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Scopolia comprises a number of species which are a rich source of tropane alkaloids. In the literature the following species and synonyms have been mentioned: Scopolia acutangula Wu et Chen Scopolia atropoides Scopolia carniolica Jacq. [Asia, Eastern Europe] Scopolia hladnikiana Scopolia japonica Maxim [Japan] Scopolia lurida Scopolia parviflora Nakai [Korea] Scopolia physaloides Dun Scopolia sinensis [China] Scopolia stramonifolia [Central Himalaya] Scopolia tangutica [West China] Synonyms are: Scopolia atropoides = Scopolia hladnikiana = Scopolia carniolica Scopolia stramonifolia = Scopolia lurida = Anisodus luridus = Anisodus stramonifolius Scopolia physaloides = Physalis virginiana Scopolia acutangula = Anisodus acutangulus Scopolia tangutica = Anisodus tanguticus Scopolia parviflora = Scopolia japonica var. parviflora Zheng () gives a fourth species of Anisodus: A. mairei. It is not known whether this species has been described as a Scopolia species. Scopolia carniolica from West Asia was naturalized in Europe. As far as is known, in the last century Scopolia carniolica was cultivated to some extent in the Netherlands and in Lithuania. There was Uttle Read more [...]

Rheum Species (Rhubarb)

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Rhubarb, the rhizome and root of Rheum spp. (Polygonaceae), has been used since ancient times as an important drug in the East and West. It was described in Dioscorides' De Materia Medica as Ra (pα), designating its native place, the Volga (Ra River) basin. It was said to be effective for disorders of stomach and intestine, as well as for pains in spleen, liver, kidney, abdomen, bladder, and chest (). In traditional Chinese medicine, rhubarb (Da-Huang in Chinese) has been used as a major component of some prescriptions for the treatment of blood stasis, in which it produces mildly purgative, antiinflammatory, and sedative effects. In western countries, rhubarb is mostly employed as a purgative drug in folk medicine. Several Rheum species are recognized as being the original rhubarb plants, from which Rheum palmatum L., Rheum tanguticum Maxim., and Rheum officinale Bail, are recommended for medicinal use. All these species with palmately or elliptically lobed large leaves are native in cool, high-altitude districts in Tibet, Chianhai, Yunnan, and Si-Chuang Provinces, China. A Korean species, Rheum coreanum Nakai, possesses similarly shaped leaves to those of Chinese origin. The rhizome and root of Rheum sp. growing Read more [...]

Ptelea trifoliata (Quinine Tree, Hop Tree)

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Ptelea trifoliata L. (Rutaceae) is a bush of North American origin that has been cultivated in Europe since the eighteenth century. Pharmacological properties (particularly bacteriocidal and cytotoxic activities) are due to the presence of coumarins and quinoline alkaloids. Botany and Distribution Ptelea trifoliata's common names include: quinine tree, potato chip tree, and hop tree (the latter being the most widely used today); in Spanish, Cola de Zorillo; in French Ptelea a 3 feuilles, trefle de Virginie, Orme de Samarie - this last name was first used in France around 1800 and is still widely used (). Ptelea trifoliata L., described by Linnaeus in 1753, is extremely variable in its morphology and chemical composition. This explains the description of numerous varieties which have often been raised to the rank of species. The most recent revision of the genus Ptelea is by Bailey () who recognizes only three species: Ptelea trifoliata L., Ptelea crenulata Greene, and Ptelea aptera Parry, although he subdivides P. trifoliata into five subspecies and ten varieties. The Ptelea species are deciduous bushes, 3-4 m tall, with trifoliate aromatic leaves (). A large number of detailed descriptions exist (). There have Read more [...]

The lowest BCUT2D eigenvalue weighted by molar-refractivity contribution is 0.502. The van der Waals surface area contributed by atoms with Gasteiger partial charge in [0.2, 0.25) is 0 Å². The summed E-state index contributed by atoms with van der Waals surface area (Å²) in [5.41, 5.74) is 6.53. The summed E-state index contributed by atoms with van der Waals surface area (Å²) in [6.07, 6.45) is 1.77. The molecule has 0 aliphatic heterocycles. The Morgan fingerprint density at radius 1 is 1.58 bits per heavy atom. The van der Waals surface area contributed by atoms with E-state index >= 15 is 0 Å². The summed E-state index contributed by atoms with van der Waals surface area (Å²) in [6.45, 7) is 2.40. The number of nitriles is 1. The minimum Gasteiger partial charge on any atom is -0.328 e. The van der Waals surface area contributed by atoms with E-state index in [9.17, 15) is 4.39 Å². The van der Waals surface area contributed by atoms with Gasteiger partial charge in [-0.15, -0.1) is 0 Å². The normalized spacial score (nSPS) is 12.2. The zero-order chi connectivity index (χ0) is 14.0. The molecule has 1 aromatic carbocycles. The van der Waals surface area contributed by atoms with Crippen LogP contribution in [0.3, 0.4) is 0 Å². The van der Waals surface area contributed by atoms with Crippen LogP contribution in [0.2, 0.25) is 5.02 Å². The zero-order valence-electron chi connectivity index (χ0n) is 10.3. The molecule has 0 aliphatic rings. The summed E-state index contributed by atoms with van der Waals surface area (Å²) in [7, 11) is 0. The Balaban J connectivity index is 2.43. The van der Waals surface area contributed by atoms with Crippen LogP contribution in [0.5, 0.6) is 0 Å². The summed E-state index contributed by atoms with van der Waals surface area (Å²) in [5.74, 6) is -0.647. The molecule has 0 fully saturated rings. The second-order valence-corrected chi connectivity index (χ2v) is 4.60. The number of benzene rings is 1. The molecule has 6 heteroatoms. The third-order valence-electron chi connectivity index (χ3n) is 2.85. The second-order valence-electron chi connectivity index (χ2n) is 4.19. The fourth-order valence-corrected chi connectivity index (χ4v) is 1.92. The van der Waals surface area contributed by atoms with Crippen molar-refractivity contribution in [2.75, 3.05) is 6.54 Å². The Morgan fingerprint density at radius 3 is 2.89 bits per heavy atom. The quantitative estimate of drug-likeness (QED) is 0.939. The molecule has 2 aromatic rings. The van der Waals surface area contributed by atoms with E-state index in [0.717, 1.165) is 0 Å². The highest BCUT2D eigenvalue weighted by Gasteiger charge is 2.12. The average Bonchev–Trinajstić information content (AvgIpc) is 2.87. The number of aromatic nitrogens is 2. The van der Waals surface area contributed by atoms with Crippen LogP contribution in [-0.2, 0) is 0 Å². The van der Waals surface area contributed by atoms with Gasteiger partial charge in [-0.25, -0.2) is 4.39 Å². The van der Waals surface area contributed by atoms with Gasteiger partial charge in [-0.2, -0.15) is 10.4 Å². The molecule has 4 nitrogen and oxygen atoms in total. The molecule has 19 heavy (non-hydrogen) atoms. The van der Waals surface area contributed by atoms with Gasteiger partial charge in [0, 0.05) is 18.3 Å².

Polygonum hydropiper L. (Water Pepper)

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Distribution and Importance Polygonum hydropiper L. (family Polygonoceae) is a member of a genus of some 175 species. It is a semi-erect (25-75 cm) annual herb with a branched stem and lance-shaped leaves, carrying its greenish-pink flowers in slender racemes (). The species is widespread in most parts of Europe, temperate Asia, and North America, and it also occurs at scattered sites in North Africa. Across its main range it is abundant in the verges of ponds and ditches and on waterlogged grasslands and water meadows. Polygonum hydropiper is not grown commercially but has found an exceptionally impressive range of uses in folk medicine and also as a culinary herb, and this has led to the adoption of a rich variety of apt local names, e.g. fireweed, arsemart and smartweed are examples of some 20 English regional names in addition to the accepted vernacular name of "water pepper". The flower heads have little odour but all the aerial parts have a bitter acrid taste and contain vesicant compounds that blister the skin upon repeated handling (). Medicinal use of Polygonum hydropiper goes back to Dioscorides (ca. 60 a.d.) and tinctures of foliage are used as diuretics, diaphoretics, and to arrest gynecological bleeding Read more [...]